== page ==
6-0                                                                                           recently developed biomarkers so that a bio-
 4-            A                                                                                     logical exposure index corresponding to ben-
       5.0 K                                                                                         zene exposure can be estimated. Evaluations
                                                                                                     were performed on unmetabolised benzene in
 Co                                                                 a   lp        a                  blood and urine, trans, trans-muconic acid,
 L-    4-0 t                                                                                         and three major phenolic metabolites of ben-
       3.0                                                                                           UNMETABOLISED BENZENE IN BLOOD AND
                                                                                                     URINE AS A BIOMARKER
.5 2.0                                                                                               For assessment of low level environmental
 Co                                     Regression line for all data                                 exposure, the measurement of the unchanged
                                _. ......-Regression line for exposures <0.25 ppm                    parental compounds is usually of greater value
 0 1.0                          ---a--- Regression line for exposures >0.25 ppm                      as they tend to be rather specific. Although not
                                                                                                     many studies have been conducted on mea-
       0-0                                  Ilu    I           I         I                           surements of benzene in blood or urine, good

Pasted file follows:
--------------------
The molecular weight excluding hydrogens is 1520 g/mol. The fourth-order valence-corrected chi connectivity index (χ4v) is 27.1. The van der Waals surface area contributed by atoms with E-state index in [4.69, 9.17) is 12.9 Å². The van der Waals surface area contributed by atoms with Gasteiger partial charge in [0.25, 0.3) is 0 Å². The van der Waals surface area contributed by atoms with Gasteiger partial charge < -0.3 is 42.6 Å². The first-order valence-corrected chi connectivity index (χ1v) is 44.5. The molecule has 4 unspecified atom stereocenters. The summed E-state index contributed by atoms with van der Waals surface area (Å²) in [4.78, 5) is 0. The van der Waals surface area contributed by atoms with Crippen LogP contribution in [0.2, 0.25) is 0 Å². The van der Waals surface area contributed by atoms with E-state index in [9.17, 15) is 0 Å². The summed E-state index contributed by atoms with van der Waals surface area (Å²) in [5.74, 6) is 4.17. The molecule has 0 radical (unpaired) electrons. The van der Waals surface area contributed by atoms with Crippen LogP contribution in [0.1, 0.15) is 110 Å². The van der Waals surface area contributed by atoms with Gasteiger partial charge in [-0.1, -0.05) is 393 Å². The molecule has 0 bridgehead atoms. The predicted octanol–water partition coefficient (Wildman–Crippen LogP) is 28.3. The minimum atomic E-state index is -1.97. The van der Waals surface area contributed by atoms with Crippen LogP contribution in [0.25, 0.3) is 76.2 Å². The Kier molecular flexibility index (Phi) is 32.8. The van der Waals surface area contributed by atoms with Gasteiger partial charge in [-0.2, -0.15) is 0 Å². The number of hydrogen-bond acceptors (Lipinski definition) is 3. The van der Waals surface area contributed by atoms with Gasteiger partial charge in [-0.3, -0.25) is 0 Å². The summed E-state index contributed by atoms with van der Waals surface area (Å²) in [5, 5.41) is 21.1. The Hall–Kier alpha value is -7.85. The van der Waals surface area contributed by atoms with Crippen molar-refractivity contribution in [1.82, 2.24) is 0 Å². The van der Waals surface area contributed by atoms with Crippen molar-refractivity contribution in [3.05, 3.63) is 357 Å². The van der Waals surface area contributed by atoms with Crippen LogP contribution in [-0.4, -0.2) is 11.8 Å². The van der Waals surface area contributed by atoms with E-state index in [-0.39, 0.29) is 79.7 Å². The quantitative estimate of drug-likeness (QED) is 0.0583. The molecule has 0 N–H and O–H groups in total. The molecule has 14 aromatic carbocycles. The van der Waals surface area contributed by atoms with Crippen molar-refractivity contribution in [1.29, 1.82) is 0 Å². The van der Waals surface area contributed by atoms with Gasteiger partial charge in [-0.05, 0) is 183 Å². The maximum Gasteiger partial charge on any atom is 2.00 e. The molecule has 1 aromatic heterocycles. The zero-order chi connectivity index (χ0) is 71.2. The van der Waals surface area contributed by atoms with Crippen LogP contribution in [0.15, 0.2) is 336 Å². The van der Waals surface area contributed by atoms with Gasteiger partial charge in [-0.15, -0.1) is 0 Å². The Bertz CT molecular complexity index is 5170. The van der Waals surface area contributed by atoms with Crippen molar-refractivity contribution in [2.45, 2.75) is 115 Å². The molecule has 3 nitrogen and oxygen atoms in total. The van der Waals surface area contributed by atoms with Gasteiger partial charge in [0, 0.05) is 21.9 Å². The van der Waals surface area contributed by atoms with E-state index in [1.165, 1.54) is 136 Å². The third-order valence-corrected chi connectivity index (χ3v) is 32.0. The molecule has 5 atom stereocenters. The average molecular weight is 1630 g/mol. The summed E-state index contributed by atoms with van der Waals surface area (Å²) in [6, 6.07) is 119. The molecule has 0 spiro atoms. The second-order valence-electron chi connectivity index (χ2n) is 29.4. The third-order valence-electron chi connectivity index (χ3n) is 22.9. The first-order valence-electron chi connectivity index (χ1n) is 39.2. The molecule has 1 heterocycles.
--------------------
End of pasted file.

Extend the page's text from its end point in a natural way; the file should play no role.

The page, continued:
correlation between blood or urinary benzene
                                                                                                     concentrations and environmental exposures
       5.0                                                                                           has been reported.89 The results from the pre-
                                                                                                     sent study also show that benzene in blood
                                                                                                     and urine are more sensitive than other bio-
 a)    4.0                                                                                           markers of benzene exposure, however there
 0)                                       *9           .
                                                  *. * * .- .                                       *are some shortcomings in term of application
 Co                .   .:   *    *e'*@ . . . - * *      u @
                                                        * -and cost.
 E     3.0             *           _           -
                                                                               (1) Owing to the high volatility of benzene,

 CD                      ~~<~i. . .- *
                            .s              *      .               Z-       biological samples have to be analysed within a
                                                                            short period after sample collection.
 0     2.0                                                                     (2) As benzene is ubiquitous, it is usually
                                                                            difficult to avoid contamination in the field.
                                                                               (3) A photoionisation detector is required
  or                                                                        for detection of traces of benzene.
 40)   1.0
                                                                            Unfortunately, the instrument is sophisticated
                                                                            and costly. Furthermore, it is also important to
       0-0                                                                  point out that just like other volatile organic
                                                                            solvents, only a very small proportion of